Payments for the 2015 Agricultural Risk Coverage at the county level (ARC-CO) program will provide much needed funds for many farmers with short cash flows. These payments will be made after October 1st. At this point, not all data needed to calculate ARC-CO payments are available; however, reasonable estimates of payments can be made for those counties in which the National Agricultural Statistical Service (NASS) provides county yields. Maps showing corn and soybean level of payments across the United States are given in this article, thereby updating 2015 ARC-CO estimates from a May 27th farmdoc daily article (farmdoc daily May 27, 2016) using more up-to-date estimates of market year average prices.
ARC-CO is a county revenue program that makes payments when county revenue is below a benchmark guarantee see (farmdoc daily February 20, 2016) for a description of ARC-CO payments. To estimate 2015 payments, information on these three items are needed:
- Market Year Average (MYA) prices. ARC-CO uses national, MYA prices in the calculation of revenue. The marketing year for corn and soybeans begins in September and ends in August, so the end of the marketing year has not been reached; however, the range of possible 2015 MYA prices is fairly narrow. In the July World Agricultural Supply and Demand Estimates (WASDE) report, MYA price mid-points are $3.60 per bushel for corn and $8.95 per bushel for soybeans. It is very likely that the final MYA price will be within $.10 of these midpoints. The benchmark price for corn used in calculating ARC guarantees is $5.29 per bushel. The $3.60 MYA price for 2015 is well below the $5.29 benchmark price, meaning that county yields would have to be relatively high compared to benchmark yields before a payment is not received. A similar situation exists for soybeans. The 2015 benchmark price is $12.27 compared to a 2015 MYA price estimate of $8.95.
- County yields. FSA will release their estimates of county yields this fall before making ARC-CO payments. In this article, county yields released by the National Agricultural Statistical Service (NASS) will be used to estimate 2015 ARC-CO payments. NASS yields will not be the same as FSA yields. Where NASS data exists, FSA yields generally will be below NASS yields. Where NASS data does not exist, 2015 ARC-CO estimates are not provided in the following maps
- Federal Budget Sequester amount. Last year, commodity payments under the 2014 Farm Bill were reduced 6.8% due to sequester requirement contained in Congressional budgeting processes. A sequester likely will occur for 2015 payments. In this article, a sequester reduction is not included in payment estimates.
2015 Estimated Payments for Corn
Figure 1 shows a color-coded map of 2015 ARC-CO estimated payments for corn across the United States. Where irrigated and non-irrigated payments estimates exist, the irrigated ARC-CO payment estimated is shown in Figure 2. Counties left blank do not have a NASS yield estimates. Payments are given on a per base acre basis. As can be seen in Figure 1, many counties in the United States will receive 2015 payments. Payments of between $40 and $80 per base acre are common across the Midwest. However, there are lower payments and some counties will not receive a 2015 ARC-CO payment for corn.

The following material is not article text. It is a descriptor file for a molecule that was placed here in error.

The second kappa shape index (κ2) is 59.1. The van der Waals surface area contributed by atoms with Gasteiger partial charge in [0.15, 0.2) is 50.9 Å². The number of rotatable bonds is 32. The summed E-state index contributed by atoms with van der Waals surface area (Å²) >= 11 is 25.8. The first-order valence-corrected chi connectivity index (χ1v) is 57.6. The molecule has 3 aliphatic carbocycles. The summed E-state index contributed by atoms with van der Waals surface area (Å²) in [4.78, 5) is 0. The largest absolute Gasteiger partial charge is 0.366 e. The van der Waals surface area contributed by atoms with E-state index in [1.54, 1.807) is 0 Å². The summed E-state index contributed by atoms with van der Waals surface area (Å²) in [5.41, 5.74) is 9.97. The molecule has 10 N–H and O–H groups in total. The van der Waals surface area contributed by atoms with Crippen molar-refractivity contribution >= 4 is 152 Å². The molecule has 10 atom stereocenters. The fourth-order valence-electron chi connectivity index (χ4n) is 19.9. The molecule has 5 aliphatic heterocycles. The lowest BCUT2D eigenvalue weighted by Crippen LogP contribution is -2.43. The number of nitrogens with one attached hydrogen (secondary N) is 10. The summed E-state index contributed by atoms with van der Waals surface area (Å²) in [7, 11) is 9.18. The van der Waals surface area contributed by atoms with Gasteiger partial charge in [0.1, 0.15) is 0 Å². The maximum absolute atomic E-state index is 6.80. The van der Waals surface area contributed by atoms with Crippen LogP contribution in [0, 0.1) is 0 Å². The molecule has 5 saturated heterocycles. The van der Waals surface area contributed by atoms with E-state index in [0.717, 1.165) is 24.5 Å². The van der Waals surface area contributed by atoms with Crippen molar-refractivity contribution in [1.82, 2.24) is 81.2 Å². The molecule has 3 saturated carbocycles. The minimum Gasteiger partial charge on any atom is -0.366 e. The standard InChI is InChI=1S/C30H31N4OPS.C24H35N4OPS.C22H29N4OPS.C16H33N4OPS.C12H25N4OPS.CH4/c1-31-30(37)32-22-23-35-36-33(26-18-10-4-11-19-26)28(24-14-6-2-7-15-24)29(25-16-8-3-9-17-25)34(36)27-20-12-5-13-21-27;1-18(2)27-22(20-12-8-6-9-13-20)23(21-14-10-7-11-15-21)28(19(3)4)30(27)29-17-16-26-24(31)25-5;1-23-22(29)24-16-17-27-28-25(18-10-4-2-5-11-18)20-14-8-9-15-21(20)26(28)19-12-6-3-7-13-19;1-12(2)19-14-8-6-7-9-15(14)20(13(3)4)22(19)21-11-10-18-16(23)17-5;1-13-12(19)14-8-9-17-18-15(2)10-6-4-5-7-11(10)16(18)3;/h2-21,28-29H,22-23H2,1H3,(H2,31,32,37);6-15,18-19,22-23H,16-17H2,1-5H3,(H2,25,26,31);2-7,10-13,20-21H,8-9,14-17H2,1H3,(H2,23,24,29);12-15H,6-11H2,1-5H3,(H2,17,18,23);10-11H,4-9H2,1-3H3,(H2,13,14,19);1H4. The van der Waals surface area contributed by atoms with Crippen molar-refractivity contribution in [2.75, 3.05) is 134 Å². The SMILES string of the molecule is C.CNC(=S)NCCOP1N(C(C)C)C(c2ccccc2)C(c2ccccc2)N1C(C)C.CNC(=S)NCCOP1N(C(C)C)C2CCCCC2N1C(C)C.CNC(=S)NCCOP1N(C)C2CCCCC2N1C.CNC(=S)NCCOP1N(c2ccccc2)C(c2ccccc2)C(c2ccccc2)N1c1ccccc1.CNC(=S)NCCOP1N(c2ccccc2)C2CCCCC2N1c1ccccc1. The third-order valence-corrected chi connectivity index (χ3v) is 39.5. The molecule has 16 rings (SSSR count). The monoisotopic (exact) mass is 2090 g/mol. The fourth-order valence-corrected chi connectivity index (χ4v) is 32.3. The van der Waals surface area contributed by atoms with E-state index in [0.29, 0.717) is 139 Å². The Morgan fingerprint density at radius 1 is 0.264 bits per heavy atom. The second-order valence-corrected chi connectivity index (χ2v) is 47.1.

Figure 2 shows a map of estimated 2015 soybean payments. Many counties are projected to receive payments. Within the corn-belt, payments are projected in most counties in a band beginning in eastern Iowa, crossing northern Illinois and southern Wisconsin, extending across northern and central Indiana, and ending in Ohio. Many counties in northern Iowa and southern Minnesota are projected to not receive payments. ARC-CO is projected to make payments in most North Dakota counties as well.
The above maps show ARC-CO payments. Note that there will be sizable differences in payments for counties near one another. There will be cases in which a $0 ARC-CO payment occurs in one county while another county has an over $50 payment per base acre (i.e., corn ARC-CO payments for Piatt County, Illinois). Less extreme examples will also occur. These variations occur because of differences in county yields compared to county benchmark yields.
The above estimates use NASS yields in arriving at ARC-CO estimates. FSA will use their own estimates of yields. Most often, FSA yields will be lower than the NASS yields used in this article, resulting in payments that are equal to or higher than those shown here.
ARC-CO payments for 2015 will be a significant positive cash flow on many grain farms as net farm incomes are projected to be low in 2016 (farmdoc daily April 26, 2016). However, these payments will not completely offset the lower prices and the remaining, stubbornly high costs that contribute to negative cash flows. An urgent need to cut cash flows now and through 2017 will exist.
Coppess, J., and N. Paulson. "Agriculture Risk Coverage and Price Loss Coverage in the 2014 Farm Bill." farmdoc daily (4):32, Department of Agricultural and Consumer Economics, University of Illinois at Urbana-Champaign, February 20, 2014.
Schnitkey, G. "2016 Net Farm Income Projections Under Different Price Scenarios." farmdoc daily (6):80, Department of Agricultural and Consumer Economics, University of Illinois at Urbana-Champaign, April 26, 2016.
Schnitkey, G., N. Paulson, J. Coppess, and C. Zulauf. "2015 Estimated ARC-CO Payments." farmdoc daily (6):101, Department of Agricultural and Consumer Economics, University of Illinois at Urbana-Champaign, May 27, 2016.
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